But do you know a queen when you see one? She’s here looking all royal. If you look closely enough you can see some of the eggs she recently laid. She’s surrounded by worker bees and capped brood.
Just a few days after taking that pic things got a little wild in the bee yard. Found a bunch of supersedure cells and swarm cells, and went from two hives to 5! Here are some of the pics:
Supersedure cells look like peanuts, and swarm cells are often at the bottom of the frame. They are both queen cells. Worker bee cells are much smaller. You see some in the pics. Drone cells are just a bit more raised than worker bee cells, you can see some of those in the second pic. That liquid is honey. The nursing bees like to keep honey and pollen close by the brood for feeding purposes. When I took these pics, being the newbie that I am, I didn’t realize I had all these queens in the making. Basically the workers were preparing to flee the hive or felt something was wrong with the queen and needed to raise a new one, and I didn’t get that right away. I think they actually did swarm not long after I checked, but I just missed it. Anyway, I made splits with the queen cells and have five hives now.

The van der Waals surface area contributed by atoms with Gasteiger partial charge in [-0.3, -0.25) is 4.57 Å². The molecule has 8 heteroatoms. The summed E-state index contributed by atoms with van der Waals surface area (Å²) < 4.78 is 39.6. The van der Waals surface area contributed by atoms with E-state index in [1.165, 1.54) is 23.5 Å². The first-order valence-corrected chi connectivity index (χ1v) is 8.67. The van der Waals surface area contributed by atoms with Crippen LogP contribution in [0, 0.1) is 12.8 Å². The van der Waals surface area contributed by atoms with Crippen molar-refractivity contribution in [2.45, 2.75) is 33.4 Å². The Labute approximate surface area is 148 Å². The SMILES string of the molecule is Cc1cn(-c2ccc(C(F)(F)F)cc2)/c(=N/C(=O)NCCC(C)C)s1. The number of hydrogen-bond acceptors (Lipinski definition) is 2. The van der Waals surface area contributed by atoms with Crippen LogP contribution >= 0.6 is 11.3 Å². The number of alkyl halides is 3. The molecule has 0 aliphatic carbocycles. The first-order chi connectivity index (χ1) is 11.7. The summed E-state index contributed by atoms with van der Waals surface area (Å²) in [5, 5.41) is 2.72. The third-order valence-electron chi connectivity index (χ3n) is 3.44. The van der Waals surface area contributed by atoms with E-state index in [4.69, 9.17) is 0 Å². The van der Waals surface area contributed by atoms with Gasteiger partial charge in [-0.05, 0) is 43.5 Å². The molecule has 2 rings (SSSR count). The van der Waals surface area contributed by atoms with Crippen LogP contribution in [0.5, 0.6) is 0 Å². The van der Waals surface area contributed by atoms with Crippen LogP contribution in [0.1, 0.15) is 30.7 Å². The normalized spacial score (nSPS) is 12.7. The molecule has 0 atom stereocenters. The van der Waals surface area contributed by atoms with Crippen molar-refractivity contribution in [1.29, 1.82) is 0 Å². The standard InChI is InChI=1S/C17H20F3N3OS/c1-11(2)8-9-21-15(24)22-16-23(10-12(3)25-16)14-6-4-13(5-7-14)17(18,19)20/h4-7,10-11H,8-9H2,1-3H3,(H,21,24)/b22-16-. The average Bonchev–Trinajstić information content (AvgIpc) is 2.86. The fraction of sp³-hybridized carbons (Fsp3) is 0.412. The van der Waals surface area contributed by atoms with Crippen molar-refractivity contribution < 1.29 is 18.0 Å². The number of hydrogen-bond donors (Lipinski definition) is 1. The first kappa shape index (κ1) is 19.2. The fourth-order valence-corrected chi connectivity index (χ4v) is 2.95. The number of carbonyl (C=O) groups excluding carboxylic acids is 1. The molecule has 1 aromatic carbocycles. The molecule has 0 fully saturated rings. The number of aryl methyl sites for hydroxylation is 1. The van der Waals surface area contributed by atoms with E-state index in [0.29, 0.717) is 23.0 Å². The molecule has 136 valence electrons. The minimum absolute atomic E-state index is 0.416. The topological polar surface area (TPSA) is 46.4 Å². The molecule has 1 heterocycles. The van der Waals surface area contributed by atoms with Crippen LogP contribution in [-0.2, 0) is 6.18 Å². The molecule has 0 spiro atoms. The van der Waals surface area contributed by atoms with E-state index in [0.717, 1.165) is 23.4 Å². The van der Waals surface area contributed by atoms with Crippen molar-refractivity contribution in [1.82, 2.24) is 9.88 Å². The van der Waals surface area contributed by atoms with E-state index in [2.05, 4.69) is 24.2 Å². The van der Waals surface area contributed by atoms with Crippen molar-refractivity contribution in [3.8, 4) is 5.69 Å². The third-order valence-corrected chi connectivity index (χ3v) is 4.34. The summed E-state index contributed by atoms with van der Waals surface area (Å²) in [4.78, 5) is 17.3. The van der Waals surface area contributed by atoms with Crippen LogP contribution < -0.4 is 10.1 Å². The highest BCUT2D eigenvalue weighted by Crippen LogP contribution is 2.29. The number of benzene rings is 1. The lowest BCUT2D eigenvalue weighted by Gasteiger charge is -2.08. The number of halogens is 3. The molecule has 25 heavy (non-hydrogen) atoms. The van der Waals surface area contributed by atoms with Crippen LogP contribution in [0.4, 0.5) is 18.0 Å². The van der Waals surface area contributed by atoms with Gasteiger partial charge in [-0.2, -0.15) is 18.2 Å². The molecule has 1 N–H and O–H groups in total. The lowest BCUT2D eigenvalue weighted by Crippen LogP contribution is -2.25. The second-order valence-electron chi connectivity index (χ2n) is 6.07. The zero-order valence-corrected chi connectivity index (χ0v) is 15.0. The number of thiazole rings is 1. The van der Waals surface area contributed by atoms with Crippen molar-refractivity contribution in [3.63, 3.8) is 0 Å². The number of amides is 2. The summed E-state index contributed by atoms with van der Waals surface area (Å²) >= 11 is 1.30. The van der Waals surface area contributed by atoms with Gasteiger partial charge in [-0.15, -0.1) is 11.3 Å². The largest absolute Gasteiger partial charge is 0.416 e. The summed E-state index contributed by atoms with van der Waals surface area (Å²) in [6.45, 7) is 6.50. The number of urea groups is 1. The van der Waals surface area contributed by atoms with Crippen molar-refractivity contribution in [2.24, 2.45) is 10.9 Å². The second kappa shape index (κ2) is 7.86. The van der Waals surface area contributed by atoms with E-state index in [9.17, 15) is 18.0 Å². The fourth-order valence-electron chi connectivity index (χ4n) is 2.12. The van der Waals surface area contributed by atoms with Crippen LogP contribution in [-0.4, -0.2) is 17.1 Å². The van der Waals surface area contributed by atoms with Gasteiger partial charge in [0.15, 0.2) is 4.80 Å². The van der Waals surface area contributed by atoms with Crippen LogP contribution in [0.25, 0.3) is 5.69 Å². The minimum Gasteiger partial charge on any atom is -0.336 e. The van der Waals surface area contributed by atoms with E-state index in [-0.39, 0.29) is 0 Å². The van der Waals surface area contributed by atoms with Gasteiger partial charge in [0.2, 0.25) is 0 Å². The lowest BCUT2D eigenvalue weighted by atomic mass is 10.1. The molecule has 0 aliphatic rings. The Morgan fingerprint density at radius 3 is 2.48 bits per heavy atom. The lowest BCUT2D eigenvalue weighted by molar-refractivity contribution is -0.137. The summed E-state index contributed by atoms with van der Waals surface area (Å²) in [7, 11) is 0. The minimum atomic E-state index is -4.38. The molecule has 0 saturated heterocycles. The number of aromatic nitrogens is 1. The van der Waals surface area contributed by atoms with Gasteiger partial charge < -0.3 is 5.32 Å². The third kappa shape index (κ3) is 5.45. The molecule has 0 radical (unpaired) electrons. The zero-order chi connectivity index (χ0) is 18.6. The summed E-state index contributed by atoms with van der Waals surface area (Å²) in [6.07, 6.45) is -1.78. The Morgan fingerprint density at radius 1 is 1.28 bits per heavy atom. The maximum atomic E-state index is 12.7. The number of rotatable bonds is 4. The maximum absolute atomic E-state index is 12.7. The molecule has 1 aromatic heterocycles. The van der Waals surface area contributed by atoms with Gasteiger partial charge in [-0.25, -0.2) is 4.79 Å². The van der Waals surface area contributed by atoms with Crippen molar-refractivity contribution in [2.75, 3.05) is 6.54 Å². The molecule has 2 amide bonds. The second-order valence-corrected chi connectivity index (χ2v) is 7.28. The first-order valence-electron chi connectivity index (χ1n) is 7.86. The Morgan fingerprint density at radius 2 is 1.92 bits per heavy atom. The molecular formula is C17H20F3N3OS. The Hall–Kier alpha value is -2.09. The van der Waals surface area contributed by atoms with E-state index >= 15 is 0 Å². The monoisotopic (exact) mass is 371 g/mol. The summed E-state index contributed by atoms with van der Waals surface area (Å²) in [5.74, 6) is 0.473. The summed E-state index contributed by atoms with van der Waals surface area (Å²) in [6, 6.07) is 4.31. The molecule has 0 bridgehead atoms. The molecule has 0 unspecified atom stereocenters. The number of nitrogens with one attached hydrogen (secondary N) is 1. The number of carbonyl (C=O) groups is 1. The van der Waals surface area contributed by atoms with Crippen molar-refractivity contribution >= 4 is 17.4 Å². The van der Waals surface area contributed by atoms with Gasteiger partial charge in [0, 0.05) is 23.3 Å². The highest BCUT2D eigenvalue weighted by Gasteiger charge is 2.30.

Here’s something cool. It takes about 16 days for a new queen to develop and hatch. So the cells you see above became the queens and hatching queens you see below. If you look closely you can see the queens making their way out in the first pic to the left. There are a couple of queens making their way out of the cell. They’ll duke it out once they are free; queens aren’t into sharing their domain. May the best queen win! In the second pic is a new queen from one of the new hives. She hatched this week.
This is me feeling exhilirated and a little stunned at all the growth. Wowzer! See the the nuc boxes behind me (smaller hive boxes)? Those weren’t there just over a week ago. It just got real, super fast.